Learning Powers - Forres Sandle Manor

Learning Powers

Academic learning isn’t just about passing exams in the key subjects. At FSM we believe that for a child to succeed they also have to engage (and recognise) other skills they have. These skills will not only make them ready for their next steps after FSM, but employers often deem these just as important as academic qualifications.

We’re proud to be a partner in the Pre-Senior Baccalaureate (PSB) Skills programme.

How PSB works at Forres Sandle Manor

Children develop the four principal skills – ‘learning powers’ – of collaboration, communication, independence and cognition – which are represented as a Learning Powers Wheel with each power given a different colour. The Learning Powers Wheel also shows the 16 other complimentary ‘learning powers’ the children develop in pre-prep (inner ring), Years 3-5 (middle ring) and Years 6-8 (outer ring).

The Wheel is displayed in various locations around FSM to act as a reminder to children as they complete their school day.

Children are encouraged to recognise their own use of and development of these ‘learning powers’. In Pre-Prep ‘Learning Friends’ are used to help make the connections. In the Middle School, class teachers help the children to decide on how they are performing in each area. Children from Year 6 are encouraged to begin writing in the calendar section of their journals where they’ve completed activities which encompass the PSB Skills. Upon discussion with their teacher, children are given a colour sticker to place next to the comment, so that they can see how they’re building skill in all four areas – or where they need to place more focus in their development.

Our tutoring system is pivotal in supporting our children’s ability to reflect and assess their own progress of these ‘learning powers’. Tutors coach children in developing these skills and they are also awarded House Points for using them.

Deputy Head, Mr Peak, says: “At FSM we want to ‘fire up’ enthusiasm and curiosity for learning as well as encourage academic achievement. We’re keen to ensure that the ability to collaborate and work as a team is at the core of everything they do. We look to develop a flexible and adaptable intelligence that is able to foster independent application. We want to cultivate excellent communicators and inspire a love of learning.”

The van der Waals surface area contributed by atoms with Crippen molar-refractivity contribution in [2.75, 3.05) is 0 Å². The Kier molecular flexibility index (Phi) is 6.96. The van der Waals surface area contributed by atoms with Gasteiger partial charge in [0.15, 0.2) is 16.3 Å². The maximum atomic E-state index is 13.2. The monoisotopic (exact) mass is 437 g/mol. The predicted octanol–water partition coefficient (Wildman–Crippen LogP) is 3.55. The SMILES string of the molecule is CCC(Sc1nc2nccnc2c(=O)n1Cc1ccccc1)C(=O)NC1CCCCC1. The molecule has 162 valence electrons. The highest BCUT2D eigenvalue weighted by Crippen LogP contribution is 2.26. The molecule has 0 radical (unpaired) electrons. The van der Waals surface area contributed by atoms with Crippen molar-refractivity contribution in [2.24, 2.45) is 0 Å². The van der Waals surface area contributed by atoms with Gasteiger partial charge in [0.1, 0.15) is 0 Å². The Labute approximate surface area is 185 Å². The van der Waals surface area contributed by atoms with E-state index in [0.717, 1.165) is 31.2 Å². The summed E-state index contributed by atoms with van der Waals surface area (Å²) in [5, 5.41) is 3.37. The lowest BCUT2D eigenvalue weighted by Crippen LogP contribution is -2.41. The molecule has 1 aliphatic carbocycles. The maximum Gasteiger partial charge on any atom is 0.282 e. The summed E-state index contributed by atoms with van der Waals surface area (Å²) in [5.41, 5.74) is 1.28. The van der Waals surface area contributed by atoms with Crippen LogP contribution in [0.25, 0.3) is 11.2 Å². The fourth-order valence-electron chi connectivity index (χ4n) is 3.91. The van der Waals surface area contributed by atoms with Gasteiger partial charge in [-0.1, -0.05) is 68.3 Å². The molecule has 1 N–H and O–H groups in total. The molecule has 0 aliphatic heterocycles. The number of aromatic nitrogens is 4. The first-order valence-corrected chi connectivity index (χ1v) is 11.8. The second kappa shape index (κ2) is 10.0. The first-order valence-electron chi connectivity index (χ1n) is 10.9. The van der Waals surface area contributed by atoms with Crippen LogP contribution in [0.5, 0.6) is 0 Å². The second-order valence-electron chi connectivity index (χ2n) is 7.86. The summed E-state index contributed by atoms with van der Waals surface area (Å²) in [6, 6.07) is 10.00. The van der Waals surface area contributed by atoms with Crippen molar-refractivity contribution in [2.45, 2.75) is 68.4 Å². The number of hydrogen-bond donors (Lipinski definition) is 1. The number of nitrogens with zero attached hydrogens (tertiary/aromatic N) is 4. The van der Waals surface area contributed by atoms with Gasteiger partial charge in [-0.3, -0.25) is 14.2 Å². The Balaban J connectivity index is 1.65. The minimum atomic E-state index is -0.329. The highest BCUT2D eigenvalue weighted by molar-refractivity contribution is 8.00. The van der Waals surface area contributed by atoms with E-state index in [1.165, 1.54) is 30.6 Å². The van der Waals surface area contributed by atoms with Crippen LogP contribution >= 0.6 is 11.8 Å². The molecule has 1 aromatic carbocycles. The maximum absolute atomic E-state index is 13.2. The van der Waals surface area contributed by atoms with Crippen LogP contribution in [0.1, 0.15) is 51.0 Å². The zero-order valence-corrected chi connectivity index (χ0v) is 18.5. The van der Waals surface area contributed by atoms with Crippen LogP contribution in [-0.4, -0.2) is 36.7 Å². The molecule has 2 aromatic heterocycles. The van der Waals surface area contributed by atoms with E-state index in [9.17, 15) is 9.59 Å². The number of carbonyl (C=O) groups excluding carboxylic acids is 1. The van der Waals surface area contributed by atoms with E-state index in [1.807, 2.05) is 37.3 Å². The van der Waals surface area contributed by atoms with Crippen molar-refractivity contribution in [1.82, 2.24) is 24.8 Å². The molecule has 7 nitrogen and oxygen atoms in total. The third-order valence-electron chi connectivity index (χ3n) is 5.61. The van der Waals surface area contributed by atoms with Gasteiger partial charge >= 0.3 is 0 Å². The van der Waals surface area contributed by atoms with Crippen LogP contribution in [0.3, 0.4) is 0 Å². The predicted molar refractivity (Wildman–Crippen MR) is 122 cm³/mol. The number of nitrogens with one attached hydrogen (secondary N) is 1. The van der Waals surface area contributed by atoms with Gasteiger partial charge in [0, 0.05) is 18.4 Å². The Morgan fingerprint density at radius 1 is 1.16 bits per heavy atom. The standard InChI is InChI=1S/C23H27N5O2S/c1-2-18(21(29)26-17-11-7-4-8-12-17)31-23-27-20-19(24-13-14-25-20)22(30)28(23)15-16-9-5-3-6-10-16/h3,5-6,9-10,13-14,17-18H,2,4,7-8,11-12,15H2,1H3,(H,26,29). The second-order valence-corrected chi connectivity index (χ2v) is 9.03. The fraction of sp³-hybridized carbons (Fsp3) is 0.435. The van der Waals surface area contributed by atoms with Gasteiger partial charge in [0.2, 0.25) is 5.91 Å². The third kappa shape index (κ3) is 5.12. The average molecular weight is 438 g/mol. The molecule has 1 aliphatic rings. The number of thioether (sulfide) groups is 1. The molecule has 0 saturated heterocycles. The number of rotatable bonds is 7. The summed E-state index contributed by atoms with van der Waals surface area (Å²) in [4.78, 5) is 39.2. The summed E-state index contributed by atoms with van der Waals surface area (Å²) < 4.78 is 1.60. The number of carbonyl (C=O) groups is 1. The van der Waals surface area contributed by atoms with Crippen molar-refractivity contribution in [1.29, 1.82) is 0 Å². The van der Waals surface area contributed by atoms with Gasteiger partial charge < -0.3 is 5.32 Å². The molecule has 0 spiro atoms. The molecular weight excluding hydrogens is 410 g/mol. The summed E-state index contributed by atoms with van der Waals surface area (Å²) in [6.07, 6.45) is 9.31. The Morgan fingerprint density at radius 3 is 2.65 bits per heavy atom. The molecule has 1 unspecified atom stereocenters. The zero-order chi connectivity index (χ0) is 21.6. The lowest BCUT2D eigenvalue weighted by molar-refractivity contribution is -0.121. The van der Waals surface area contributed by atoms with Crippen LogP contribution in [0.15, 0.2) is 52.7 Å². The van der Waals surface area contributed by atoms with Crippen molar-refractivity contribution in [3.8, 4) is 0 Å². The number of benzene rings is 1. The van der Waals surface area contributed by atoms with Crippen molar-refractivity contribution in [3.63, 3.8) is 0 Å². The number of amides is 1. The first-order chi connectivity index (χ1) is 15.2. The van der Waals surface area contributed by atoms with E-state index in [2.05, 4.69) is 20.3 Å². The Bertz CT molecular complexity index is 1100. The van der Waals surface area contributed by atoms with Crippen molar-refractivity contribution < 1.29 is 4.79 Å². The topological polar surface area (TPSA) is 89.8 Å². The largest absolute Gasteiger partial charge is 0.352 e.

Learning Powers in Action

Whether in everyday lessons, on the sports field, in activities or in school events, FSM children are developing these learning powers all the time.

You can turn to any page in our school calendar and you will find so many examples of events and opportunities for children at FSM to gain recognition for their use of the PSB Skills. From Y7 Leadership Day to performances (both musical and dramatic) to taking part in team STEM challenges and representing the school on the sports field or in a national competition. 

Pupil Profile for Senior School Submissions

When children reach Year 7, they embark on a two year PSB programme which assesses these skills more formally to provide their senior schools with a pupil profile. The profile encompasses the development of the learning skills and attitudes over their last two years, as well as the record of their academic attainment.

Senior schools who endorse the PSB include:

Forres Sandle Manor PSB Lead: Mr Charlie Atherton

Find out more about the PSB Programme at: http://www.psbacc.org/about

Some Quotes from Senior Schools Responding to Our Project Work

“It is a good practice for working out what ‘real history’ is like e.g. an enquiry question which requires both source analysis and an argument based on knowledge. This is perhaps more useful than Common Entrance which splits the two up into very and short and prescriptive questions. The typed feedback sheets at the end must be very time consuming for the teacher but certainly useful for the students as comments focus on all the key skills required for an extensive piece of history writing. In fact, it was very similar to what I am currently undertaking with the A level coursework.” Sherborne Girls School

“Might I reassure you that they look to me far more rigorous than a CE exam!” Dauntsey’s

“What you are doing already which has a direct correlation with our approach in Year 9 (for us, the Third Form) and at IGCSE and indeed into A Level.” Cheltenham

“Overall, we felt that your approach probably does have a greater outcome for students compared to the Common Entrance history examination because it incorporates a wide range of historical skills, including setting out and supporting an argument which is key to most questions at GCSE and A Level. One of the main problems with CE is that many candidates were writing very descriptive answers. The enquiry question for this project does seem to steer students towards a more analytical answer.” Sherborne Girls School